You will not find people more interested in the situation of their local agencies than in Oakland.

    Bottom line…if the next leader is not from Oakland, then we will continue to have more of the same.

  • sharon

    My perceptions will be dismissed by so-called experts (you-who-have-been-on-the-scene-for-about-two-minutes), but as someone who has been observing our district for a number of years, I absolutely sense that things in OUSD at this point are accelerating towards a new level of self-destruction.

    I’ve been watching as our collective memory has been wiped out to almost nothing over the past several years. Currently, not too many people remember, or really truly know, anything about anything.

    So many people have flitted in, and flitted out. Despite their oratory, a hubcap on the side of the road is about as devoted to our city’s public school children as they.

    I am so very, very thankful for the decent teachers who have been working at any OUSD school for more than just a few years. These teachers are absolute saviors who are keeping things together at this point.

    Are you listening, Jack O’Connell?
    Do you care?

  • Mr. G

    I have to disagree with Turner. If a true leader can be found within Oakland, then by all means, that person should be hired. But to suggest that additional structure and accountability are the only needs of OUSD seems naive. And to imply that political and cultural values are more important to the kids in Oakland schools than intelligent leadership skills is ludicrous.

    There is a huge systemic problem which requires huge systemic solutions. And still everyone says, return control to the local board, a board that is essentially incapable of balancing its own checkbook. Great idea.

    “If it ain’t broke don’t fix it” makes sense most of the time, but the Oakland education system is broken, and it does need to be fixed. These progressive ideas, which you seem to espouse, are responsible for many of the problems that are now being fixed. These progressive policies, which you’d like to return to, are a big part of the reason our kids can’t read or do simple math. Thank God we’ve spent so much time and effort building up their self-esteem, or they’d be left with nothing.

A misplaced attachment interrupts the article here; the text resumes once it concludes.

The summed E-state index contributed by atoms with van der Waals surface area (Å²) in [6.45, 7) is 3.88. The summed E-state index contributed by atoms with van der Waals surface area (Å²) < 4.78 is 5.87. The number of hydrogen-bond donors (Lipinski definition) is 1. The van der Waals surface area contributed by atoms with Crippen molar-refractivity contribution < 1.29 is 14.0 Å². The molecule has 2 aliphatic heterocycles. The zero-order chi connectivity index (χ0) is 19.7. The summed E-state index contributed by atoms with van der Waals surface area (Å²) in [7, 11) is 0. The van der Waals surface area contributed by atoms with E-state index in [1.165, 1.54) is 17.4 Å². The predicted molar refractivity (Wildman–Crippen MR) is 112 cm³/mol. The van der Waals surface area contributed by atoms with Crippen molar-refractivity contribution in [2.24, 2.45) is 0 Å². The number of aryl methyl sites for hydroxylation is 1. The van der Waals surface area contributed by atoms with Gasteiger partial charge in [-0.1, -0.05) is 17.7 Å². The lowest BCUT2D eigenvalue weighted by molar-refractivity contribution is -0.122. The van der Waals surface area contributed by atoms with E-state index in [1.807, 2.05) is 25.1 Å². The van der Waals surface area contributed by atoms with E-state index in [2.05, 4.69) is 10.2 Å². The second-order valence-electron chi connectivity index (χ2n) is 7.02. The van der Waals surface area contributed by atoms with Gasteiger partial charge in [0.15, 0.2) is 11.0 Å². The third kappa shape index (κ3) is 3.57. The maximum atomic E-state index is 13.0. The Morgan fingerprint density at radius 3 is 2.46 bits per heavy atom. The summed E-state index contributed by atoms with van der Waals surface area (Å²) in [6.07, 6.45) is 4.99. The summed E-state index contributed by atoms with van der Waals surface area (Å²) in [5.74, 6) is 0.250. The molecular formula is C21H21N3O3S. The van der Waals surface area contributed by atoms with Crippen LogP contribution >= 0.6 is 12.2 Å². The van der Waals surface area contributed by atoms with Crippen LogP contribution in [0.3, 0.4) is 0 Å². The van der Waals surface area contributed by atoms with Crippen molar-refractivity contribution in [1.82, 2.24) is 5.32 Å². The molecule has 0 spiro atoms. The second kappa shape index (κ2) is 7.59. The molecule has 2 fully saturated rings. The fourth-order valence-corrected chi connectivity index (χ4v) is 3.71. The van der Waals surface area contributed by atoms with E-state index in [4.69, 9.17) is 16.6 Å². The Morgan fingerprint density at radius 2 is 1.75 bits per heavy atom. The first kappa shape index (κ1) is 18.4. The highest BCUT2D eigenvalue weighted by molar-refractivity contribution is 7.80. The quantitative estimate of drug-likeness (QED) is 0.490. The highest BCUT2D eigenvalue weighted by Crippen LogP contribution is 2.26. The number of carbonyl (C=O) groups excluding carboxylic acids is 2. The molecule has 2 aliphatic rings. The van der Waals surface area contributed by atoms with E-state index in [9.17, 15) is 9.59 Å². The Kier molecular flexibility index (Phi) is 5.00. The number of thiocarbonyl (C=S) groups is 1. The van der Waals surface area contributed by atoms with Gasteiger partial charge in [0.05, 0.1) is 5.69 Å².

We need a leader who will refuse to accept excuses from anyone. We need a leader who will put our kids first and demand the same of everyone in the education system. But for as long as long as we waste our time talking about the politics and geographic origin of our leaders, we will continue to get exactly the type of leadership we deserve. And I would say that serves us right, except those kids deserve better from us and from our leaders. They don’t care about the lifestyle, beliefs, culture, background and history of the next head of the district. They care about having textbooks, and qualified teachers, and facilities, and the chance to succeed. And we owe it to them to find someone who will provide all of that, no matter where we have to look.

  • Ted

    How can an administrator who spent one year in the district take credit for doubling the number of African American and Latino students qualified to enter UC? It takes 12 years to prepare a student to enter UC! Obviously, improvements in the district were in place long before Statham (or Ward’s) arrival.

  • http://ousd anne

    The district is lead by too many young outsiders that are much too anxious to pursue their agendas, increase their resumes and move on……sad situation.

  • turner

    Mr. G:
    The best superintendent is one who has a history in the community. Oakland is not a community that you can study in a book and apply theories there…case in point: the failure of the broad policies. One needs to be able to connect with the community: the board, the parents, the employees, the students. Ward and Statham have failed in that regard.

    A school district is not made up of systems. It is made up of students, parents and the providers of education. OUSD has good students, great parents and very dedicated providers of education. These stakeholders are NOT the problem. We need leaders who are accountable to these stakeholders, not some PhD from Broad. We don’t need leaders from other districts who want to make Oakland look like some other place.

    Now blaming the board is so old. The issues have happened. The board was partly to blame because they trusted the very irresponsible administration. But, they have since learned their lesson…painfully. They are now under a very strong microscope. Give them, a chance to right the ship. Of all the leaders involved in the running of the district, the board has the most to gain from the success of OUSD. Get over the fact that they screwed up.

  • http://ousd anne

    If indeed all these so said young progressive minds that are in the top administrative
    are so talented and effective, why have they left their own homes and districts to come
    t o Oakland? It is suspicious to most of us because history says they never stay, they